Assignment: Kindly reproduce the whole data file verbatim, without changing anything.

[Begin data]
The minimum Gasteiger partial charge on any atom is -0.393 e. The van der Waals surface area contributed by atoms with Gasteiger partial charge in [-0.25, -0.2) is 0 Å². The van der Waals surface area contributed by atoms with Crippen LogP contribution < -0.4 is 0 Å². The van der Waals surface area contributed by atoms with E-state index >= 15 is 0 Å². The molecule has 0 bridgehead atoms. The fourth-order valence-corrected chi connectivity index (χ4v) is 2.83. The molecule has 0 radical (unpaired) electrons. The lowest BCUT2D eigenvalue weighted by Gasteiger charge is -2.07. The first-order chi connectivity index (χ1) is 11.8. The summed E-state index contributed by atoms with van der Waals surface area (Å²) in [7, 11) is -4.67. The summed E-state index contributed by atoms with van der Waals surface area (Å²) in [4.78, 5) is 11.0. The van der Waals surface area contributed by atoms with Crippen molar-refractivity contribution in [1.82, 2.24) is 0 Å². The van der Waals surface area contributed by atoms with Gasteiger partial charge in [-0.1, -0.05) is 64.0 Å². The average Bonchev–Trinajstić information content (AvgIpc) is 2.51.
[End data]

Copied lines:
The minimum Gasteiger partial charge on any atom is -0.393 e. The van der Waals surface area contributed by atoms with Gasteiger partial charge in [-0.25, -0.2) is 0 Å². The van der Waals surface area contributed by atoms with Crippen LogP contribution < -0.4 is 0 Å². The van der Waals surface area contributed by atoms with E-state index >= 15 is 0 Å². The molecule has 0 bridgehead atoms. The fourth-order valence-corrected chi connectivity index (χ4v) is 2.83. The molecule has 0 radical (unpaired) electrons. The lowest BCUT2D eigenvalue weighted by Gasteiger charge is -2.07. The first-order chi connectivity index (χ1) is 11.8. The summed E-state index contributed by atoms with van der Waals surface area (Å²) in [7, 11) is -4.67. The summed E-state index contributed by atoms with van der Waals surface area (Å²) in [4.78, 5) is 11.0. The van der Waals surface area contributed by atoms with Crippen molar-refractivity contribution in [1.82, 2.24) is 0 Å². The van der Waals surface area contributed by atoms with Gasteiger partial charge in [-0.1, -0.05) is 64.0 Å². The average Bonchev–Trinajstić information content (AvgIpc) is 2.51.